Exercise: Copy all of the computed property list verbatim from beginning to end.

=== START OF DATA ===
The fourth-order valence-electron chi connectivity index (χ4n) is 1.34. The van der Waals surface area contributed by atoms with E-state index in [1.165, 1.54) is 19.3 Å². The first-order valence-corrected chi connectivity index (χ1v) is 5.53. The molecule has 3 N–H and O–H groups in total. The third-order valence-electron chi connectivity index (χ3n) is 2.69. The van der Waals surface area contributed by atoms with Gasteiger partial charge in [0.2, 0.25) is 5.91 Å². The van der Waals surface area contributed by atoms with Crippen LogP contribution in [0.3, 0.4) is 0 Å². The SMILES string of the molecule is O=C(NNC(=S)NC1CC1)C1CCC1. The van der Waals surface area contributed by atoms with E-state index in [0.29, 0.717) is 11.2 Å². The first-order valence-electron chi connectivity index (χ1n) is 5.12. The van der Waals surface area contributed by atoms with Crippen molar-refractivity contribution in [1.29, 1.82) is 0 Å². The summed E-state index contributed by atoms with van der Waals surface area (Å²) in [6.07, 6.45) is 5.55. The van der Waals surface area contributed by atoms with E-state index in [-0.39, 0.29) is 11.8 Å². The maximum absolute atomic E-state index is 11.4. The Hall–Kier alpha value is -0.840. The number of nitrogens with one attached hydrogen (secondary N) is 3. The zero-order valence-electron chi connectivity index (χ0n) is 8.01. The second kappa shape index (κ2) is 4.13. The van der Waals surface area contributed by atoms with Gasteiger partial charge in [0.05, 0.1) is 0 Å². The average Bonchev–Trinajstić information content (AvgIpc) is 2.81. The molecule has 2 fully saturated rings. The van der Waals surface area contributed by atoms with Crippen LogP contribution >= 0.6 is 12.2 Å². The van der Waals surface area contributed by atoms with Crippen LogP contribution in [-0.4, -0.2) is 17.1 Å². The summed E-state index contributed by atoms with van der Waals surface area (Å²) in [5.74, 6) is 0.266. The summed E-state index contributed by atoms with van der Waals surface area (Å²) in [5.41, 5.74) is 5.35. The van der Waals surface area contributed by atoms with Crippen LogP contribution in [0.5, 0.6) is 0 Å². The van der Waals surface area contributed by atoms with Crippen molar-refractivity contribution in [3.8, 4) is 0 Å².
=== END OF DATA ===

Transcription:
The fourth-order valence-electron chi connectivity index (χ4n) is 1.34. The van der Waals surface area contributed by atoms with E-state index in [1.165, 1.54) is 19.3 Å². The first-order valence-corrected chi connectivity index (χ1v) is 5.53. The molecule has 3 N–H and O–H groups in total. The third-order valence-electron chi connectivity index (χ3n) is 2.69. The van der Waals surface area contributed by atoms with Gasteiger partial charge in [0.2, 0.25) is 5.91 Å². The van der Waals surface area contributed by atoms with Crippen LogP contribution in [0.3, 0.4) is 0 Å². The SMILES string of the molecule is O=C(NNC(=S)NC1CC1)C1CCC1. The van der Waals surface area contributed by atoms with E-state index in [0.29, 0.717) is 11.2 Å². The first-order valence-electron chi connectivity index (χ1n) is 5.12. The van der Waals surface area contributed by atoms with Crippen molar-refractivity contribution in [1.29, 1.82) is 0 Å². The summed E-state index contributed by atoms with van der Waals surface area (Å²) in [6.07, 6.45) is 5.55. The van der Waals surface area contributed by atoms with E-state index in [-0.39, 0.29) is 11.8 Å². The maximum absolute atomic E-state index is 11.4. The Hall–Kier alpha value is -0.840. The number of nitrogens with one attached hydrogen (secondary N) is 3. The zero-order valence-electron chi connectivity index (χ0n) is 8.01. The second kappa shape index (κ2) is 4.13. The van der Waals surface area contributed by atoms with Gasteiger partial charge in [0.05, 0.1) is 0 Å². The average Bonchev–Trinajstić information content (AvgIpc) is 2.81. The molecule has 2 fully saturated rings. The van der Waals surface area contributed by atoms with Crippen LogP contribution >= 0.6 is 12.2 Å². The van der Waals surface area contributed by atoms with Crippen LogP contribution in [-0.4, -0.2) is 17.1 Å². The summed E-state index contributed by atoms with van der Waals surface area (Å²) in [5.74, 6) is 0.266. The summed E-state index contributed by atoms with van der Waals surface area (Å²) in [5.41, 5.74) is 5.35. The van der Waals surface area contributed by atoms with Crippen LogP contribution in [0.5, 0.6) is 0 Å². The van der Waals surface area contributed by atoms with Crippen molar-refractivity contribution in [3.8, 4) is 0 Å².